(CNN) -- A consortium of wealthy city businessmen is poised to make an audacious takeover bid for English Premier League champions Manchester United.
The self-styled "Red Knights" issued a statement on Tuesday to confirm that they had held talks about ousting the current American owners, the Glazer family, to assume control at Old Trafford.
The Red Knights include Jim O'Neill, the chief economist at Goldman Sachs, who is reportedly a friend of Manchester United manager Alex Ferguson.
"We can confirm that a group of high net worth individuals, who support Manchester United met in London yesterday," a statement released on behalf of the Red Knights read.
"This group is supportive of current management but are looking at the feasibility of putting together a proposal to be put to the Glazer family regarding the ownership of Manchester United.
"These discussions are in early stages and no contact has been made with the Glazer family."
The Red Knights are joining forces with the influential Manchester United Supporters Trust (MUST), who have mounted a vociferous campaign against the Glazers over their debt leveraged buyout of the club and fears about its future viability.
The current level of debt stands at $1,089 million and the Glazers recently launched a bond issue to raise $750 million to reduce the debt.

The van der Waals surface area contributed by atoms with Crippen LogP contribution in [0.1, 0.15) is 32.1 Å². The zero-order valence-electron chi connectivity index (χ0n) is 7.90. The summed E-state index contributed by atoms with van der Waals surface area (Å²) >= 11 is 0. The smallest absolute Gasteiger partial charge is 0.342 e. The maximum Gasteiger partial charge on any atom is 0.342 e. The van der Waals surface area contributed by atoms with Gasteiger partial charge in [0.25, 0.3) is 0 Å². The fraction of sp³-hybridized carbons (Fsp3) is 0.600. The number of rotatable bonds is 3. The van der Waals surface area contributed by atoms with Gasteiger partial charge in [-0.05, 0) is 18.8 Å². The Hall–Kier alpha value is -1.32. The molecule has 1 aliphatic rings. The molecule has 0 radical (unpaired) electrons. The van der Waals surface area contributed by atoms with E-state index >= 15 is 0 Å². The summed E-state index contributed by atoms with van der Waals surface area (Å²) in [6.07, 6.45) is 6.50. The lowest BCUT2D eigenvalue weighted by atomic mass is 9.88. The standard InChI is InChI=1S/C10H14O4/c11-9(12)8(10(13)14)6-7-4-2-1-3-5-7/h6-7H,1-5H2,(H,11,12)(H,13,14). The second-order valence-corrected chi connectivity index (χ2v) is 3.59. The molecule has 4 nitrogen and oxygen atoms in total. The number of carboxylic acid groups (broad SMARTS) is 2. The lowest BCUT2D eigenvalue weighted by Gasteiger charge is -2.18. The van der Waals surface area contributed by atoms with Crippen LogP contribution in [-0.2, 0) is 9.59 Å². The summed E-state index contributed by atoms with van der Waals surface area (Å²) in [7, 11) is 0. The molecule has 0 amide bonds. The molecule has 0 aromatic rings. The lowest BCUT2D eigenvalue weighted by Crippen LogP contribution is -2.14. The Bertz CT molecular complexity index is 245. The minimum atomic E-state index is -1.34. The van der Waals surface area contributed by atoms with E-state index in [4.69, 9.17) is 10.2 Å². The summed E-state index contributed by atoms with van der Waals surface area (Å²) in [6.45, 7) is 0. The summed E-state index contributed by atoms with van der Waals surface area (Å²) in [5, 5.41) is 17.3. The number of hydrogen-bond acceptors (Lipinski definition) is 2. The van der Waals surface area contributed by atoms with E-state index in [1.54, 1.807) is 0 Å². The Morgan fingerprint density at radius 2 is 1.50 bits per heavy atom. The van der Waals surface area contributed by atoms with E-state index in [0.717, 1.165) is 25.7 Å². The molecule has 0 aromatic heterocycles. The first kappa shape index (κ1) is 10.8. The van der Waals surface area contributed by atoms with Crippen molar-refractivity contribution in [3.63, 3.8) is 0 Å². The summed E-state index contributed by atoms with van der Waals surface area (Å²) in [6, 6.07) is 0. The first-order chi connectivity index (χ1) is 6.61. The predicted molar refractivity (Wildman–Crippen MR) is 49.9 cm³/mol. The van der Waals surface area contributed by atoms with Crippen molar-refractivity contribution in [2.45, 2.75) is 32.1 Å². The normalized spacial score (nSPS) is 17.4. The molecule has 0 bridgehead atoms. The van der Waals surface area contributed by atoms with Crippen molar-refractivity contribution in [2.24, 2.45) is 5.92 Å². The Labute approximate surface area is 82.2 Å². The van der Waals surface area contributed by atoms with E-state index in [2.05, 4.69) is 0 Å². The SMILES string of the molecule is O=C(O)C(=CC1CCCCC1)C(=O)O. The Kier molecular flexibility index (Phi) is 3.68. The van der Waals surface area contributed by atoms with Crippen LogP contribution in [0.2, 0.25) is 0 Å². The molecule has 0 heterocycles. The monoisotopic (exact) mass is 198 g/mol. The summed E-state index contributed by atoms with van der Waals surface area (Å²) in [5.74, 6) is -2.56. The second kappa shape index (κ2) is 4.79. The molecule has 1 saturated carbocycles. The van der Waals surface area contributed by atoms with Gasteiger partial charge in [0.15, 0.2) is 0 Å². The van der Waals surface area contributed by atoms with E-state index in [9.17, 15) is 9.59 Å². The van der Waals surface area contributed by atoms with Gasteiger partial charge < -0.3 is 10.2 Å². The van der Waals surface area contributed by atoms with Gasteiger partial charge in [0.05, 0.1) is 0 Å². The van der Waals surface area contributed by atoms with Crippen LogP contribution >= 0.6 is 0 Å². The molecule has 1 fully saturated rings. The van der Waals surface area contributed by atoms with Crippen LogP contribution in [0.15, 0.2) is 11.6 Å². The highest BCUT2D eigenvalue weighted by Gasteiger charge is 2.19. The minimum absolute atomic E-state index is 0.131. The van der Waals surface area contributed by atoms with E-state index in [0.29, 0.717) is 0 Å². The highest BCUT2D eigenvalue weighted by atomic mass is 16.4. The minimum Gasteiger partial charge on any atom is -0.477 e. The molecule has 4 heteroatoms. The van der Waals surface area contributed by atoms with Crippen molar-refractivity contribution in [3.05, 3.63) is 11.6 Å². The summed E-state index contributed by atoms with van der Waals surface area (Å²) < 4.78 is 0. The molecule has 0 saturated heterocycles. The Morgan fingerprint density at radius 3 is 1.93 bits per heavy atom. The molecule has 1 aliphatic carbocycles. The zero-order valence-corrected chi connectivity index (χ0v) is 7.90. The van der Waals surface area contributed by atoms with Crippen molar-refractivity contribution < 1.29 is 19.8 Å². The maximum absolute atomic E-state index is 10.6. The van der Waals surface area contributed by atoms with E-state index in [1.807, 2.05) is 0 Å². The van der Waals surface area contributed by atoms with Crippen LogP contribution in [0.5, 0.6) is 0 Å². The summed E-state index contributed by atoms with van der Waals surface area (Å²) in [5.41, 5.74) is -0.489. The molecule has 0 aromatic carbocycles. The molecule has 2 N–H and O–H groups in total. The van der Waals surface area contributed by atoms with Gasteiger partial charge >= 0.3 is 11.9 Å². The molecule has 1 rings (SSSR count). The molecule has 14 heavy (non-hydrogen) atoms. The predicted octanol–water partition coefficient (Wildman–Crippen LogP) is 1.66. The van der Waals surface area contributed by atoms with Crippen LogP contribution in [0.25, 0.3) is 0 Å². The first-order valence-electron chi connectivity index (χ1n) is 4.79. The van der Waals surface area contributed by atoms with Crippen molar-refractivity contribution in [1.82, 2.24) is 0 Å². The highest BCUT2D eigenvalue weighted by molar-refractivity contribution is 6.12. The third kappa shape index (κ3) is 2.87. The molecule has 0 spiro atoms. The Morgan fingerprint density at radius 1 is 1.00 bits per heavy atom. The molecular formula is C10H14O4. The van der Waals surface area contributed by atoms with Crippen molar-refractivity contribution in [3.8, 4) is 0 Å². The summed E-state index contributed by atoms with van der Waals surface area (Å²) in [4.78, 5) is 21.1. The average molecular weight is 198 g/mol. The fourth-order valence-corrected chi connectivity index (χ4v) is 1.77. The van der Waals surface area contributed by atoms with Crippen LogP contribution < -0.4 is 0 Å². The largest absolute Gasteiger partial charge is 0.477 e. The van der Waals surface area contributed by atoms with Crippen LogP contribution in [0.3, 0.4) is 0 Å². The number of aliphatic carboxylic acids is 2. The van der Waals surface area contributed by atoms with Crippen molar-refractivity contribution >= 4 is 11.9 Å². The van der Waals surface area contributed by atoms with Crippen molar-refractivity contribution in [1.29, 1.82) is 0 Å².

"As a first step, the Red Knights want supporters to demonstrate their commitment by joining the free online membership of the Supporters Trust, www.joinmust.org," the statement went on.
"Any new ownership model would aim not only to put the club on a sound financial footing, but would also aim to put the supporters at the heart of everything the club does."
In recent weeks a groundswell of opinion has built up against the Glazers, who are rarely seen in public but did attend the English League Cup final at Wembley on Sunday as Manchester United beat Aston Villa 2-1.
They would have seen a large body of fans donning the original green and gold shirts of United's founding club Newton Heath, one of the trademarks of the Supporters Trust campaign.
Oliver Houston, a vice-chairman of MUST, told CNN World Sport that the Red Knights had their unequivocal backing and that his group had been involved in a series of meetings with them.
"These guys are Manchester United supporters to the core and they are talking about putting in their own money in any possible bid," he said.
Houston admitted that the Red Knights are at the "early stages" but had appointed a team of lawyers and advisers to bolster their activities.
"We are talking about the long term health and sustainability of Manchester United," he added.
But the Red Knights will need to raise at least $1.52 billion to launch a buyout of the most successful club in the English Premier League, Drew Barrand from Sport Industry Group told World Sport.
The Glazers reacted quickly to news of the putative bid.
"Manchester United is not for sale," said a spokesman for the family, who also own the NFL side Tampa Bay Buccaneers.
The statement of intent by the Red Knights comes on the day that the latest football "rich list", compiled by Deloitte, found that Manchester United had slipped to third place behind Spanish giants Real Madrid and Barcelona.
The list excludes transfer fees and is based on turnover and income and United's slippage to third can, in part, be explained by the fall of the English pound against the euro.
Real and Barcelona also benefit from negotiating their own television rights package while United are tied into the collective deal put in place by the English Premier League, but the statistics could give added justification for a takeover bid.